REVIEW: RUNNING WILD – “Blood On Blood”
It’s was hard to get excited about Running Wild’s new album. The band took to the trade like a duck to water and from 1987 onward they’ve kept the pirate’s flag flying (almost) nonstop rough seas, but have been sailing half-mast for a long time now since their sound fully transitioned from a speed/power outing to a hard/heavy snoozefest. ‘Blood on Blood’ is the fourth release since their 2012 “reformation” and as on the albums before it, they’re not looking to reinvent the rum. Led by founding marauder and one of the most legendary metal musicians of all time Rolf “Rock n’ Rolf” Kasparek, what we have here is a mix of more of the same old school raider anthems and the hard rock vein that people are so offended by since the days of ‘The Brotherhood’ came upon us.
This time around, though, there’s a small lighthouse in the land ahoy. Rolf appears to have listened to all the tantrums directed at the band’s latest entries and took a few steps back in the right direction by digging that juicy pirate booty from the heydays. The awesome “The Shellback”, for instance, actually revisits the atmospheric theme of 1994 classic ‘Black Hand Inn’, serving as a prequel to the story of that album, in music and lyrics alike. “The Iron Times (1618–1648)”, which delves into the Thirty Years’ War, is also a good example of how Rolf’s creativity and songwriting can still be relevant and refreshing while also paying respects to his past glory.
While most of the songs here are about a specific topic, like “Wings Of Fire” and “Say Your Prayers” being about the prophecies of John of Jerusalem, co-founder of the Order of the Knights Templar who predicted organ trafficking back in the Middle Ages, and “Crossing The Blades”, that tells the story of the three musketeers from the 17th century, some tracks are just plain “party rock” nonsense such as “Wild & Free” and “Wild, Wild Nights“. Sure enough, these are the weakest moments in the album.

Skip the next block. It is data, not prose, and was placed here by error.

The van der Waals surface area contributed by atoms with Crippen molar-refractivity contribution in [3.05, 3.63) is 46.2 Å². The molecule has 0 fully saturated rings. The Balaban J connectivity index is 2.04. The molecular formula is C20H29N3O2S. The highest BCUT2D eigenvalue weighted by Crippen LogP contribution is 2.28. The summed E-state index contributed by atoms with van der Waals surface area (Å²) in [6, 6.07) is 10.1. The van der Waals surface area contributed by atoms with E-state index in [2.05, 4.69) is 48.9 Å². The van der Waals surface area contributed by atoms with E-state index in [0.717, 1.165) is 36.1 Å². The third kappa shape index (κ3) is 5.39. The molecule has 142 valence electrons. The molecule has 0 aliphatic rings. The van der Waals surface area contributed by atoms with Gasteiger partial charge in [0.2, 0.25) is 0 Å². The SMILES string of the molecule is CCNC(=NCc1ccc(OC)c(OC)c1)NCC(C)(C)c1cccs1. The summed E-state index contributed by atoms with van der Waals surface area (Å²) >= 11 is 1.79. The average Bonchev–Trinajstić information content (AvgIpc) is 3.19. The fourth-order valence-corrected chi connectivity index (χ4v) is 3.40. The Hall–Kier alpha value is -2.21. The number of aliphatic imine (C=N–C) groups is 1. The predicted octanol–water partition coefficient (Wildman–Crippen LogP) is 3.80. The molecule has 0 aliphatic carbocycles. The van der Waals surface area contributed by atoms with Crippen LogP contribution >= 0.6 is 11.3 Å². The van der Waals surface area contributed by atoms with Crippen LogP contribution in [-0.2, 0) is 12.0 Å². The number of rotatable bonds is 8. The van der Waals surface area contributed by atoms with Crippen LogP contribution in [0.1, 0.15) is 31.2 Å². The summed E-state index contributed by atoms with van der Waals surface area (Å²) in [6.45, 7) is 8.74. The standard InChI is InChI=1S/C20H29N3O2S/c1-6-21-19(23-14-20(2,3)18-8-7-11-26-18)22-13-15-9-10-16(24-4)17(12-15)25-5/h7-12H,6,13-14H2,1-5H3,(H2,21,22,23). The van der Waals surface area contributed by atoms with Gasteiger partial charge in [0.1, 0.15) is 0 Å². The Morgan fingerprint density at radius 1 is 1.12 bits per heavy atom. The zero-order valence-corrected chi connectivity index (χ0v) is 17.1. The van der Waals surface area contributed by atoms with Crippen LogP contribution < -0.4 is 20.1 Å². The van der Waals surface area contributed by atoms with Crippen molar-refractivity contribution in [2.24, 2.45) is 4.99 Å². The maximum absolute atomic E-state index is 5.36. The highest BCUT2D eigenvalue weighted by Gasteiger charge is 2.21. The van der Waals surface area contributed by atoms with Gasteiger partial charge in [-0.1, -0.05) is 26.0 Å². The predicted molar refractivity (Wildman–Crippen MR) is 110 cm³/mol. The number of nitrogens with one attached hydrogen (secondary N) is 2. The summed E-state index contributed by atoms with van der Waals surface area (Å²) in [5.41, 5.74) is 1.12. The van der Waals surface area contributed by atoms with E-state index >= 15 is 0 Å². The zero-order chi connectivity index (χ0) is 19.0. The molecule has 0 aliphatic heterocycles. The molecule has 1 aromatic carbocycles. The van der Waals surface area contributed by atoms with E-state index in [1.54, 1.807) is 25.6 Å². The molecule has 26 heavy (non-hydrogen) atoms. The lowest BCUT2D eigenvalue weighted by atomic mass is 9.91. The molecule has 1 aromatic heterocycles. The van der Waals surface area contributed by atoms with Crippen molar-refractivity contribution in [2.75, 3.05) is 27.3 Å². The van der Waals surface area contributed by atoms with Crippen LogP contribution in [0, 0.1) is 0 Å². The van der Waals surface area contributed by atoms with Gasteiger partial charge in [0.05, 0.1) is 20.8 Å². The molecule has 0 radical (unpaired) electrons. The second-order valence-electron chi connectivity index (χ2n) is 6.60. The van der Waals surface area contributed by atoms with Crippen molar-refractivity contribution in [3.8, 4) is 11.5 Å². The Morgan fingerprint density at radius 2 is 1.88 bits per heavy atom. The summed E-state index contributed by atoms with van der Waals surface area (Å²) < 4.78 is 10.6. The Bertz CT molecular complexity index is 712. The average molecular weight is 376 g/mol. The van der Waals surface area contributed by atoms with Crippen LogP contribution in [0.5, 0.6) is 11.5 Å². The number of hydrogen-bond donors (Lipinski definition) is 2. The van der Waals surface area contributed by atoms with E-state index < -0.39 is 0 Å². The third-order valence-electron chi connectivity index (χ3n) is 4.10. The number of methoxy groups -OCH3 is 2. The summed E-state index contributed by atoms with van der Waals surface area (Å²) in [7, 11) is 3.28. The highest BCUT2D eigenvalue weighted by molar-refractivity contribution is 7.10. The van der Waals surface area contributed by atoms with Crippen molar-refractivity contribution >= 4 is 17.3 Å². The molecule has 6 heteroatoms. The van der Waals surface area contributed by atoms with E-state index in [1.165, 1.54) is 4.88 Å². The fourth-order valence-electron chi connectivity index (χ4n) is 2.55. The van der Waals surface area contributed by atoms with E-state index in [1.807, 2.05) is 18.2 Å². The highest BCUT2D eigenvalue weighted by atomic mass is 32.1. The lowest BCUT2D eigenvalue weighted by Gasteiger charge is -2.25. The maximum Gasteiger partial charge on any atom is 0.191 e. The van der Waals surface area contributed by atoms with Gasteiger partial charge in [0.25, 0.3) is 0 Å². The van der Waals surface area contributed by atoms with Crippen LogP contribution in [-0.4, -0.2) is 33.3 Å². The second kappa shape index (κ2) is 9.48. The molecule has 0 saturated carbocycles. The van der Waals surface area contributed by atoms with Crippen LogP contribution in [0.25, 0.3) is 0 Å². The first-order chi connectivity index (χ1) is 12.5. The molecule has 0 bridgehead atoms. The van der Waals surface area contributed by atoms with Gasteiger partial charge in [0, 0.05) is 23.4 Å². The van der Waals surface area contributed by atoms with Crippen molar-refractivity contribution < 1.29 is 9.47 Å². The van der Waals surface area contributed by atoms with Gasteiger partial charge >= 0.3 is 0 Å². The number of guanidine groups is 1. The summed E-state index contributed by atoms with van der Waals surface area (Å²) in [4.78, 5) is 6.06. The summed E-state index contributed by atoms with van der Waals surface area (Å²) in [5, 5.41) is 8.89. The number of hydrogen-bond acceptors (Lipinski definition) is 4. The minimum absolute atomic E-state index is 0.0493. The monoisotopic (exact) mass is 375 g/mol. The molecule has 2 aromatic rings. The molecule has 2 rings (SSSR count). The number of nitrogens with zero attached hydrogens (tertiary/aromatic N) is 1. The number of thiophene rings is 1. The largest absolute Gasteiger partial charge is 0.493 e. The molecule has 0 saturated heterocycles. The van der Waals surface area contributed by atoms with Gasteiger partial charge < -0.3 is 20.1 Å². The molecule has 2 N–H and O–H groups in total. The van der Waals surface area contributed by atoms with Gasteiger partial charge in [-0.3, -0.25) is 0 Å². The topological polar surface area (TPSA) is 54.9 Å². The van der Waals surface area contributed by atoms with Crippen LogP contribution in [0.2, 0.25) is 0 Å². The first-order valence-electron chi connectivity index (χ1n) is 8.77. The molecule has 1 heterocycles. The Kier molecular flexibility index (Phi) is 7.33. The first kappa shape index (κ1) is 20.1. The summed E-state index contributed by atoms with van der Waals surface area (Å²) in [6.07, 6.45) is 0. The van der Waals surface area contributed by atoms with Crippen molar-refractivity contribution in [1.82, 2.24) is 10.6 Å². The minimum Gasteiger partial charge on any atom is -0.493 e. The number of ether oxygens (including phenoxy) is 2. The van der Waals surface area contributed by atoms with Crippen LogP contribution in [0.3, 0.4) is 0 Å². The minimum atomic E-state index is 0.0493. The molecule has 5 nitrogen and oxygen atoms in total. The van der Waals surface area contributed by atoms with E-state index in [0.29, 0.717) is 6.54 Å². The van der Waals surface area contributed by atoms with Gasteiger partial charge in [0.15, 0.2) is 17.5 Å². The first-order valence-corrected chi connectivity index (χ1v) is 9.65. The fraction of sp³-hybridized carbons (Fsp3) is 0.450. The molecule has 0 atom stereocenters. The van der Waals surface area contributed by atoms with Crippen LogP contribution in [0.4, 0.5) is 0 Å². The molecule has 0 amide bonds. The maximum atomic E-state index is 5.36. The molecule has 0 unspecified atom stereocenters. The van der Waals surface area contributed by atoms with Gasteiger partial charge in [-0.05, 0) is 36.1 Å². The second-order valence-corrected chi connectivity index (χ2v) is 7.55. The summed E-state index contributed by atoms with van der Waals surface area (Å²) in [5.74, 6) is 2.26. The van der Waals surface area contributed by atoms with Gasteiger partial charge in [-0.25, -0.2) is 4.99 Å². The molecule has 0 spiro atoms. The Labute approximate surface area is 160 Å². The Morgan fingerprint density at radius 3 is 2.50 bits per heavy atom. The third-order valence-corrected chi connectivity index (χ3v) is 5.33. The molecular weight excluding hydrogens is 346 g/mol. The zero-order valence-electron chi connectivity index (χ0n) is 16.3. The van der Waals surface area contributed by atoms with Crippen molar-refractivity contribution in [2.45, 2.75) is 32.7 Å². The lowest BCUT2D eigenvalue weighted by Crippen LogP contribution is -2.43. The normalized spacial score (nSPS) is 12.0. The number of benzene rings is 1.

Rolf is a limited singer but his rough voice works fine as always. Running Wild’s long history of catchy, distinctive riffs deserves respect and he once again delivers some quality leads across this endeavor. Peter Jordan is again aboard to provide solos and even though we now have a proper drummer in Michael Wolpers, the mix still sounds programmed (but then again, I’ve heard worse).
In an interview earlier this year, Rolf commented that “The result (of ‘Blood on Blood’) is an album that in my opinion is probably the best in Running Wild’s career to date. Every one of the ten songs sounds exactly as I had it in mind when I composed it. I’ve never been happier with a Running Wild record before.” If he truly believes this, it’s easy to explain why Running Wild have fallen so grandly since 1998. How can I endorse this ludicrous affirmation when faced with songs like “One Night One Day” and “Wild Wild Nights” when I know that the very same guy wrote “Port Royal”, “Riding the Storm” and “Prisoner of Our Time”, just to name a few?
‘Blood on Blood’ doesn’t hold a candle to Running Wild’s classic records so it’s definitely not the best in their extensive and winning career, but it’s a good album. Hell, if you take into consideration musical delusions like ‘Shadowmaker’ and ‘Resilient’, for instance, it can even be great. If you enjoy the latest entries in Rolf’s discography, then by all means buy this because it’s miles better than nearly everything the band did since the comeback; if like me, you always expect more from what was once one of the best bands in the world, this album can give you mixed feelings. At the end of the day, nonetheless, it has more qualities than deficiencies.